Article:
MSI MEG X570 Unify

The MSI MEG X570 Unify combines sleek and uniformed all-black aesthetics without the swathes of RGB LEDs which some users find garish. With similar specifications to the MSI MEG X570 Ace which we reviewed at launch, the MEG X570 Unify takes a more direct approach with some very interesting features. Not only has MSI dropped all of the fancy plastic on the rear panel cover and removes the integrated RGB LEDs, but the power delivery heatsink is incorporated into the large aluminium rear panel cover to create a massive and robust cooling solution for power users; the X570 Unify is using a 14-phase power delivery design and two 8-pin 12 V ATX connectors for power. The Unify is more focused towards enthusiasts and represents MSI's higher-tier of X570 models. 

Looking at the core feature set, the MSI MEG X570 Unify includes three PCIe 4.0 x4 M.2 slots which each come with individual heatsinks for improved cooling performance when used with NVMe based drives. Also included four SATA ports and for the networking, included is a Realtek RTL8125 2.5 G NIC with an Intel AX200 Wi-Fi 6 802.11ax wireless interface. On the rear panel, there is a Realtek ALC1220 HD audio codec with three USB 3.1 G2 Type-A, one USB 3.1 G2 Type-C, two USB 3.1 G1 Type-A, and two USB 2.0 ports. Also present is a clear CMOS button, a Flash BIOS button, and a PS/2 combo port. There are three full-length PCIe 4.0 slots which operate at x16, x8/x8, and x8/x8/x4, as well as two PCIe 4.0 x1 slots. Supported memory speeds allow for DDR4-4600 and up to 128 GB to be installed.

Everything about this model screams enthusiast, but without all of the bells and whistles of the MEG X570 Ace. The MSI MEG X570 Unify even managed to push a Ryzen 9 3900X to 5857.01 MHz which is the current highest frequency for this processor on HWBot. That sends a very clear message that this model is suited for overclocking, but still provides users with the same premium desktop motherboard features as other competitive models in its product segment. At present, there is no pricing information available, but it's likely to cost around the same as the MSI MEG X570 Ace ($370).

MSI MEG X570 Ace MSI Prestige X570 Creation
POST A COMMENT

228 Comments

View All Comments

  • Marlin1975 - Tuesday, July 9, 2019 - link

    How soon before you can test the x570 boards? Really curious how pcie 3 m.2 cards perform in them with 2000 and 3000 series cpus. Does the new chipset help performance for 2000 cpus or even 3000 cpus compared to x470 and b450 boards?

    And any word on future mATX boards? Only 1 so far seems weird and also a monoply for asrock.
    Reply
  • DigitalFreak - Tuesday, July 9, 2019 - link

    I think the only advantage of using a 2000 series CPU with an X570 board will be PCIe 3.0/4.0 support. The X370/X470 only supported PCIe 2.0. In theory, the connection from the 2000 processor to the X570 chipset should run at PCIe 3.0 speeds. Reply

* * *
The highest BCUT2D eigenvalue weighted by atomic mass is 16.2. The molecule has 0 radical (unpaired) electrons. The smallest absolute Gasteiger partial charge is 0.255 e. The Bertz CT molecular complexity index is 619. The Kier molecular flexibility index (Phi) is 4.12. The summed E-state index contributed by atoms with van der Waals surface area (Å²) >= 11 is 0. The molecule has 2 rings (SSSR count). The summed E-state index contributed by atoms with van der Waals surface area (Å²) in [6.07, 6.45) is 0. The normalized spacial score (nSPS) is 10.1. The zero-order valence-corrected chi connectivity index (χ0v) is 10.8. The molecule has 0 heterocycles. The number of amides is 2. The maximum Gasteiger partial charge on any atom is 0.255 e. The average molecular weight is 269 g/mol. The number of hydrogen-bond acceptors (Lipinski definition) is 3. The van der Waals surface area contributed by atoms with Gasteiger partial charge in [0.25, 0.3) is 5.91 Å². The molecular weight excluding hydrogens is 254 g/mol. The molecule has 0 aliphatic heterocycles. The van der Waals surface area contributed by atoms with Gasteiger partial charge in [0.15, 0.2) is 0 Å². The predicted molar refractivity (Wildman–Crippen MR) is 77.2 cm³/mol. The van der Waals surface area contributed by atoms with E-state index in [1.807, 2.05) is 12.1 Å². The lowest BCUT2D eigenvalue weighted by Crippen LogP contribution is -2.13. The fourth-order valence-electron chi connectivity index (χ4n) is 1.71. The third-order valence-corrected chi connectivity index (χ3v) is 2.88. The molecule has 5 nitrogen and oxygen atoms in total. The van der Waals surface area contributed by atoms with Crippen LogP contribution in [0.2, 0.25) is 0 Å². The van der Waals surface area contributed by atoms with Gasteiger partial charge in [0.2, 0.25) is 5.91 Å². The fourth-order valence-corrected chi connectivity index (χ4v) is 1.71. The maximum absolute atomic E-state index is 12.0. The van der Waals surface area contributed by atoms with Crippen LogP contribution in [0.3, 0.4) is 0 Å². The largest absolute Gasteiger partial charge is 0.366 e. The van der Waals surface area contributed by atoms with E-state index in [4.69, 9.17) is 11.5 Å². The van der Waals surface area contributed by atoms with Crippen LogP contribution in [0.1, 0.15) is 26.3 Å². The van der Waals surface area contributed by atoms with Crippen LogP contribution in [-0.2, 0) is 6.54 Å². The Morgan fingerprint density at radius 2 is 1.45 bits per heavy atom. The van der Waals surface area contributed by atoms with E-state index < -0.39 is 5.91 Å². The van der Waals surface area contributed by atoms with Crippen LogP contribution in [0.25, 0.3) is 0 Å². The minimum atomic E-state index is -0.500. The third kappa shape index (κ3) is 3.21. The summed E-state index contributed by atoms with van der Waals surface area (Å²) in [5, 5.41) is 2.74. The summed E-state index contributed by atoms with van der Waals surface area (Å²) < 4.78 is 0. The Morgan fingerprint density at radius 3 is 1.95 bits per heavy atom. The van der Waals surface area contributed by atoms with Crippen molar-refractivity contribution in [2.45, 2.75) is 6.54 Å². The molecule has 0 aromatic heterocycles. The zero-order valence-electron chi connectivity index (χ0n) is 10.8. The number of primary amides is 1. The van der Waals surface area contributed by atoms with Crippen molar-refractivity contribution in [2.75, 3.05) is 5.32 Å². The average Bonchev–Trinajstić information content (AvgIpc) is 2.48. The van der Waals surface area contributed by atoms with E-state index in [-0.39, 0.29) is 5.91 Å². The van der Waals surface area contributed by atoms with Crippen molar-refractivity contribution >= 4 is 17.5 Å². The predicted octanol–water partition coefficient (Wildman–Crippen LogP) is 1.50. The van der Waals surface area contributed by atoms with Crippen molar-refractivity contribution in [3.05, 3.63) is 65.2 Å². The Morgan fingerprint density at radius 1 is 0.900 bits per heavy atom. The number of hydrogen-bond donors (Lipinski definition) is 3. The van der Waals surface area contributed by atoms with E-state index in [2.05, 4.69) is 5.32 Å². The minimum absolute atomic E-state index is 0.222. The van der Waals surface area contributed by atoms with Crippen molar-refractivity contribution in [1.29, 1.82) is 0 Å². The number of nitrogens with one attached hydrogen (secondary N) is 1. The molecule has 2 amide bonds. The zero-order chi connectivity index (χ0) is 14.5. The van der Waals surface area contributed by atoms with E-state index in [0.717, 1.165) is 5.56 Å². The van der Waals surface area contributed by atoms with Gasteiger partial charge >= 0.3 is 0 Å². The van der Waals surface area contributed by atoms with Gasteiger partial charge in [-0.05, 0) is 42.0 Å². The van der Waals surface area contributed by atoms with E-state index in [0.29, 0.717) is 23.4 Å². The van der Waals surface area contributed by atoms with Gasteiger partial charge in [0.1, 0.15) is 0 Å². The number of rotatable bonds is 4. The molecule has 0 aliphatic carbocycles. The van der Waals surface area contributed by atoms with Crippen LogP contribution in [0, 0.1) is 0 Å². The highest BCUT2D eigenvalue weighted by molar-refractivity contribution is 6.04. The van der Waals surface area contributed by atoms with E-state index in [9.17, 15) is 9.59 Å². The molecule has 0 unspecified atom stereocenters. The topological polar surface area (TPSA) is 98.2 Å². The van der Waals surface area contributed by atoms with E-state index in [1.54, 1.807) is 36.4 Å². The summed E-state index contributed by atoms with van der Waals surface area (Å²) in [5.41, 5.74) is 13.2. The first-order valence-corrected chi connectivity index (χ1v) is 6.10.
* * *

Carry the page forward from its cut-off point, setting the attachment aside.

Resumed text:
• FreckledTrout - Tuesday, July 9, 2019 - link

    The x370 chipset and x470 both supported PCIe 3.0 with either a 1xxx or 2xxx Ryzen CPU. If you are not running a 3xxx CPU in the x570 board there isn't any major feature that should cause one to want to upgrade. Reply
  • DigitalFreak - Tuesday, July 9, 2019 - link

    @FreckledTrout - Yes and no. The interconnect between the CPU and the chipset is PCIe 3.0 on X370 / X470, but all the PCIe lanes that come off the chipset are 2.0. Running a 2000 series CPU in an X570 board would give you a PCIe 3.0 link between the CPU and the chipset, with either PCIe 3.0 or 4.0 lanes coming off the chipset (depends on if AMD drops everything to PCIe 3.0 with a 2000 series processor). Reply
  • extide - Tuesday, July 9, 2019 - link

    It looks like they still allow the chipset lanes to be 4.0. So you'd have 3.0 link to cpu, but 4.0 from chipset to devices. Reply
  • Targon - Thursday, July 11, 2019 - link

    Since you have at least one or two PCI Express slots that are connected to the CPU, not chipset, that almost becomes a non-issue. On my Asus ROG Crosshair VI Hero(X370), you have PCI Express 3.0 x16 for the first slot, or x8/x8. The third PCI Express x16 slot is a 2.0 I believe, which is still enough to get the job done for many devices. Even with the X570 board with a first or second generation Ryzen processor, the most you end up with is an extra 3.0 supporting slot. Note that many boards may have x16 slots, but they are x8 electrically, so you won't see the full bandwidth anyway in those slots. Reply
  • sorten - Tuesday, July 9, 2019 - link

    Thanks Gavin! This is a great resource and is exactly what I needed to help build my new system. Reply
  • willis936 - Tuesday, July 9, 2019 - link

    The return of the 40mm fan! Those are the most obnoxious components ever. No one has missed them in the past ten years. Reply
  • Kastriot - Tuesday, July 9, 2019 - link

    Buy Asrock aqua and problem solved. Reply
  • npz - Tuesday, July 9, 2019 - link

    Well, you do have one choice, the GIGABYTE X570 Aorus Xtreme is fanless.
    I doubt they are that loud as they were in the past though, as it's a variable speed fan now.
    Reply

Log in

Don't have an account? Sign up now